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The world of conservation is a small one, even for homeless bees

Ian Martin attends the Hon. Aeneas Upmother-Brown’s charity garden party

Monday. Pitching for a big housing scheme in Taiwan. They want something with a British look, so I’ve styled it on a Latvian business park, with ‘damp Mediterranean’ courtyards.

Tuesday. Emergency meeting at the Institute of Urban Garden Design. In the chair: Isis de Cambray, magic arborealist.

The institute has been stung by accusations that it is disconnected from current affairs, and has convened to demonstrate that it’s ‘plugged in’.

As Isis says, ‘In an uncertain world, beset by so many problems, the provision of hallucinatory tasting gardens, ethnic bamboo-framed water features and post-funky nanogazebos has never been more relevant’. After a gently warmed debate, the Institute agrees to:

WELCOME the current public interest in ‘slut walks’, with the proviso that they are properly landscaped with plenty of bark, an ironic perspective and a ‘Lady Gagarden’ at the end, with bar and disco.

REMAIN AMBIVALENT about the concept of ‘localism’ until the Coalition clarifies its policy. Does ‘garden localism’ simply mean the encouragement of smoking lawns at pubs? Will localism emphasise the importance of ‘place’ in garden theory, eg at the back of a house? Should gardeners buy only locally-sourced pot plants, from their nearest B&Q?

CONDEMN in the strongest possible terms the current craze for ‘extreme planking’. ALL decking is a form of fascism, shutting out a vulnerable refugee population of tiny life forms – feral mice, rare lichens and some really fascinating insects.

Wednesday. Lunch with Dusty Penhaligon, the conservactionist. His quandary this week is what to think about 86 Paddington Shoulder, the iconic Thatcher-era lump of petrified capitalism with a little ice rink in the middle.

Dusty welcomes the mischief of conserving an undistinguished complex, which at the time symbolised a depressing new wave of architectural acquiescence.

Paddington Shoulder was a trailblazer, all right. It elevated the developer to the status of ‘patron’ and allowed him to do more or less what he wanted for the rest of the 1980s – wear a toga, get a knighthood, etc.

Paddington Shoulder was also emblematic of a whole new planning mindset. Patron with haughty architect in tow + timid Postmodern design + public seating area = planning permission. You can see why Dusty is so keen to preserve it, even if it does look shit.

But of course, he’s going to back a ridiculous plan by the Ghost Town Recreationists, a guerilla alliance of psychogeographers, psychoarchaeologists and psychoarchitects. They propose removing 86 Paddington Shoulder and restoring the site to an exact facsimile of its previous incarnation: coal truck shunting yard, puppy market, tripe shop, 12 little kiosks selling tobacco, girdle factory, World War II bomb site.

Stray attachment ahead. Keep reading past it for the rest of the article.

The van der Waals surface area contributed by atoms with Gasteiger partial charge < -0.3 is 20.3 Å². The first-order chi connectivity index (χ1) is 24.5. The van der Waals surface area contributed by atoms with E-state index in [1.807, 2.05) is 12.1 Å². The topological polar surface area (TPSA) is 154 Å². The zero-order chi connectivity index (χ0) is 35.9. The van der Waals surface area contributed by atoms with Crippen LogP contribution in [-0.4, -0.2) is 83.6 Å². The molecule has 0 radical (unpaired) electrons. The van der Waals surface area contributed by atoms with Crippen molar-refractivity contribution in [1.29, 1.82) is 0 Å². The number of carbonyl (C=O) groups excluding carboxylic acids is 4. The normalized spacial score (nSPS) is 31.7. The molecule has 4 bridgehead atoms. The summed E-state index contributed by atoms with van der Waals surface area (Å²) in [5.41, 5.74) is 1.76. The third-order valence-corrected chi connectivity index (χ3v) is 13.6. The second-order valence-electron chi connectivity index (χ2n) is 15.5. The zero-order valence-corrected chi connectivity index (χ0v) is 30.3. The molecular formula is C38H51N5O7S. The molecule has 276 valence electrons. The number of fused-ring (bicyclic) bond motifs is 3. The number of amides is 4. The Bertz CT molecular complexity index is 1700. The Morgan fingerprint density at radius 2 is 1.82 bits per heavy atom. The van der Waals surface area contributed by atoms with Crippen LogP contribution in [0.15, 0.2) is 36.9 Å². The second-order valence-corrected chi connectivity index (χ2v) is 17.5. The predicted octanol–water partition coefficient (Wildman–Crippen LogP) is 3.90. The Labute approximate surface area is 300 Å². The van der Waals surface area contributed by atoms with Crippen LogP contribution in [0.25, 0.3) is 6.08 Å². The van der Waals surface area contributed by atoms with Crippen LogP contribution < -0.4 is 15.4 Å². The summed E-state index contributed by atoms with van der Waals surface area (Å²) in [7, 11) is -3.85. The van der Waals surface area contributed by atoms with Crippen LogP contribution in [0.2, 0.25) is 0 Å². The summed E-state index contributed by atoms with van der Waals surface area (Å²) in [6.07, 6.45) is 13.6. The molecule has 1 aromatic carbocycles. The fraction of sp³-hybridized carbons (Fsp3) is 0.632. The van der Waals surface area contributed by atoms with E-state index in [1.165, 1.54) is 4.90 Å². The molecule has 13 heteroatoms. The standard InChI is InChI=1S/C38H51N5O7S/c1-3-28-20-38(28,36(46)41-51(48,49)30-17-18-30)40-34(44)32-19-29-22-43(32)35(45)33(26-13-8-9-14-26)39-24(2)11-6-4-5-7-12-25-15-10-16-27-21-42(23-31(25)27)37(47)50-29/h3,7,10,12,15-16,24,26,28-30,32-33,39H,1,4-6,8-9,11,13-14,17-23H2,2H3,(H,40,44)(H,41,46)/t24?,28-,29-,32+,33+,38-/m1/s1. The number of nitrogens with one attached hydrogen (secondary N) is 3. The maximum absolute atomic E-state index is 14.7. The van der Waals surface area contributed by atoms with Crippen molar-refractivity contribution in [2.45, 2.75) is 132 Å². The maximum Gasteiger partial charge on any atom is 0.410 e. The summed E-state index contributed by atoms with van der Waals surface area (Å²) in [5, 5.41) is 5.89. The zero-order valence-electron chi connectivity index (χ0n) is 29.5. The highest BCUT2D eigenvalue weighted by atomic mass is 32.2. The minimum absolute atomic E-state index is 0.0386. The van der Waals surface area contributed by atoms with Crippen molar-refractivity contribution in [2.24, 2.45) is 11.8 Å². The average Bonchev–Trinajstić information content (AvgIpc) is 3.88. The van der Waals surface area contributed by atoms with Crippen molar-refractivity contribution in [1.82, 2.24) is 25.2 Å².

Thursday. To a press conference at the Department of Entertainment. Architecture minister the Hon. Aeneas Upmother-Brown is also addressing the issue of historic 20th Century buildings. For example: why are some landmark buildings being preserved for the nation, often as museums of themselves, while others are just smashed up like stale cake?

Upmother-Brown is, as usual, accompanied by his swarm of pet bees. While he suavely addresses the room they circle around his head, looking quite suave themselves. ‘Listing is a complicated process in and of and up itself,’ he murmurs from within the gentle mantle of bee drone. ‘Each building judged on its merits. We take it all very seriously…’ His eyes swivel as he focuses on his bees ‘…don’t we, my darlings?’

Friday. Can’t be arsed. Have a lazy pastiche of last Friday.

Saturday. Cotswolds. I’ve been invited to the Hon. Aeneas Upmother-Brown’s charity garden party, held in aid of homeless bees. It’s a proper country pile. I had no idea he was so filthily rich, even though he is notionally in the Cabinet.

I’m on my second punch when I hear the approaching buzz of Upmother-Brown and his shawl of bees. He’s dying to show me something. After a half-mile slog we’ve reached a massive secluded building, an old orangery. Inside, amazing, it’s crammed with scale models of important buildings up for listing. And thousands of bees.

He explains. As soon as the Thirty Year Rule bestows eligibility upon an architectural ‘gem’ he has a balsa wood replica knocked up. If bees make a home in it, it’s listed. Sadly, bees hate Brutalism.

Now a ragged swarm investigates the miniature 86 Paddington Shoulder, tentatively…

Sunday. Create a hive of inactivity in the recliner.

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